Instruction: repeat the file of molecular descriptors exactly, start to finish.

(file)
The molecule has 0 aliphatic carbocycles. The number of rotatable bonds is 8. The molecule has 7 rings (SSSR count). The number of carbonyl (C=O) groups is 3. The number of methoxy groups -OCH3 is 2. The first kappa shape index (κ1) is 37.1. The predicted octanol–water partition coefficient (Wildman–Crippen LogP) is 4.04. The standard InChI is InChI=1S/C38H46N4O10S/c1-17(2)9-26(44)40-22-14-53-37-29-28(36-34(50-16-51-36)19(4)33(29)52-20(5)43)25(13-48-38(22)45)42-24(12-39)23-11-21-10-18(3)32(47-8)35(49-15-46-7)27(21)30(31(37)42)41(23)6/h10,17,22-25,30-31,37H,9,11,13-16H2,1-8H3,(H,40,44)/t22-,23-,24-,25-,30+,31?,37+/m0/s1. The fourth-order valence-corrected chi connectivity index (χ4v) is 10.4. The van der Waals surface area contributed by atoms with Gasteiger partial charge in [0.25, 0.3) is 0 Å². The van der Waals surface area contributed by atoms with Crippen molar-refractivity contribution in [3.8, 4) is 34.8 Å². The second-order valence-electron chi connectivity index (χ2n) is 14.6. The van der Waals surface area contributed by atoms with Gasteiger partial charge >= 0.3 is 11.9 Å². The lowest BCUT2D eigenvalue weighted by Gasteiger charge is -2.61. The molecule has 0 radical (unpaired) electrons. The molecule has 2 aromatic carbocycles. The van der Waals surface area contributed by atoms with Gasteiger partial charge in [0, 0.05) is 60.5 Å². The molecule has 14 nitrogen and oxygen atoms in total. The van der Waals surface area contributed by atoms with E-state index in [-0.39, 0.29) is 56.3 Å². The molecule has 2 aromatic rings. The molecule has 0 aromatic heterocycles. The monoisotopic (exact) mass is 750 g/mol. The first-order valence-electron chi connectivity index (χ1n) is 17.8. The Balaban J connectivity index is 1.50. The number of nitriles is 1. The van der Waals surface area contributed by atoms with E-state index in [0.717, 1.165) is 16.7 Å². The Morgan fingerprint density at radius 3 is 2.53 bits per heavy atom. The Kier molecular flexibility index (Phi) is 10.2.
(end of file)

The molecule has 0 aliphatic carbocycles. The number of rotatable bonds is 8. The molecule has 7 rings (SSSR count). The number of carbonyl (C=O) groups is 3. The number of methoxy groups -OCH3 is 2. The first kappa shape index (κ1) is 37.1. The predicted octanol–water partition coefficient (Wildman–Crippen LogP) is 4.04. The standard InChI is InChI=1S/C38H46N4O10S/c1-17(2)9-26(44)40-22-14-53-37-29-28(36-34(50-16-51-36)19(4)33(29)52-20(5)43)25(13-48-38(22)45)42-24(12-39)23-11-21-10-18(3)32(47-8)35(49-15-46-7)27(21)30(31(37)42)41(23)6/h10,17,22-25,30-31,37H,9,11,13-16H2,1-8H3,(H,40,44)/t22-,23-,24-,25-,30+,31?,37+/m0/s1. The fourth-order valence-corrected chi connectivity index (χ4v) is 10.4. The van der Waals surface area contributed by atoms with Gasteiger partial charge in [0.25, 0.3) is 0 Å². The van der Waals surface area contributed by atoms with Crippen molar-refractivity contribution in [3.8, 4) is 34.8 Å². The second-order valence-electron chi connectivity index (χ2n) is 14.6. The van der Waals surface area contributed by atoms with Gasteiger partial charge >= 0.3 is 11.9 Å². The lowest BCUT2D eigenvalue weighted by Gasteiger charge is -2.61. The molecule has 0 radical (unpaired) electrons. The molecule has 2 aromatic carbocycles. The van der Waals surface area contributed by atoms with Gasteiger partial charge in [0, 0.05) is 60.5 Å². The molecule has 14 nitrogen and oxygen atoms in total. The van der Waals surface area contributed by atoms with E-state index in [-0.39, 0.29) is 56.3 Å². The molecule has 2 aromatic rings. The molecule has 0 aromatic heterocycles. The monoisotopic (exact) mass is 750 g/mol. The first-order valence-electron chi connectivity index (χ1n) is 17.8. The Balaban J connectivity index is 1.50. The number of nitriles is 1. The van der Waals surface area contributed by atoms with E-state index in [0.717, 1.165) is 16.7 Å². The Morgan fingerprint density at radius 3 is 2.53 bits per heavy atom. The Kier molecular flexibility index (Phi) is 10.2.